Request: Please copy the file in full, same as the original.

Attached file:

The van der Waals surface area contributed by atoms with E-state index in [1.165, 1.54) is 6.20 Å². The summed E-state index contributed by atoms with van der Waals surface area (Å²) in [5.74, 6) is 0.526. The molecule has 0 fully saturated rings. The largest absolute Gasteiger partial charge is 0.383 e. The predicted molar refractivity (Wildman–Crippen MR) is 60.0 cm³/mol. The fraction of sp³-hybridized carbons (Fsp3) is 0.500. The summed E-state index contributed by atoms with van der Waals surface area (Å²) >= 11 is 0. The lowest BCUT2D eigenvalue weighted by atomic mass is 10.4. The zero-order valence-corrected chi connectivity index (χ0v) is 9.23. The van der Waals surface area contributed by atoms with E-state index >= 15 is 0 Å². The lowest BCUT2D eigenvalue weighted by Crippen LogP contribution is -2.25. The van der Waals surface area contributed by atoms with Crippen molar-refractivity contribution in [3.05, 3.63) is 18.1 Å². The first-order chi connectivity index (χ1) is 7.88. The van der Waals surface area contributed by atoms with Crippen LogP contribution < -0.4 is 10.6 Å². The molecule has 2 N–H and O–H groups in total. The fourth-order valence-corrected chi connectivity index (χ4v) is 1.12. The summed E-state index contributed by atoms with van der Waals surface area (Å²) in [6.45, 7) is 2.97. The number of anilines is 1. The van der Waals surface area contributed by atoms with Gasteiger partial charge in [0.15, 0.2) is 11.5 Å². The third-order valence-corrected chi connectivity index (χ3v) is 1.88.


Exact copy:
The van der Waals surface area contributed by atoms with E-state index in [1.165, 1.54) is 6.20 Å². The summed E-state index contributed by atoms with van der Waals surface area (Å²) in [5.74, 6) is 0.526. The molecule has 0 fully saturated rings. The largest absolute Gasteiger partial charge is 0.383 e. The predicted molar refractivity (Wildman–Crippen MR) is 60.0 cm³/mol. The fraction of sp³-hybridized carbons (Fsp3) is 0.500. The summed E-state index contributed by atoms with van der Waals surface area (Å²) >= 11 is 0. The lowest BCUT2D eigenvalue weighted by atomic mass is 10.4. The zero-order valence-corrected chi connectivity index (χ0v) is 9.23. The van der Waals surface area contributed by atoms with E-state index >= 15 is 0 Å². The lowest BCUT2D eigenvalue weighted by Crippen LogP contribution is -2.25. The van der Waals surface area contributed by atoms with Crippen molar-refractivity contribution in [3.05, 3.63) is 18.1 Å². The first-order chi connectivity index (χ1) is 7.88. The van der Waals surface area contributed by atoms with Crippen LogP contribution < -0.4 is 10.6 Å². The molecule has 2 N–H and O–H groups in total. The fourth-order valence-corrected chi connectivity index (χ4v) is 1.12. The summed E-state index contributed by atoms with van der Waals surface area (Å²) in [6.45, 7) is 2.97. The number of anilines is 1. The van der Waals surface area contributed by atoms with Gasteiger partial charge in [0.15, 0.2) is 11.5 Å². The third-order valence-corrected chi connectivity index (χ3v) is 1.88.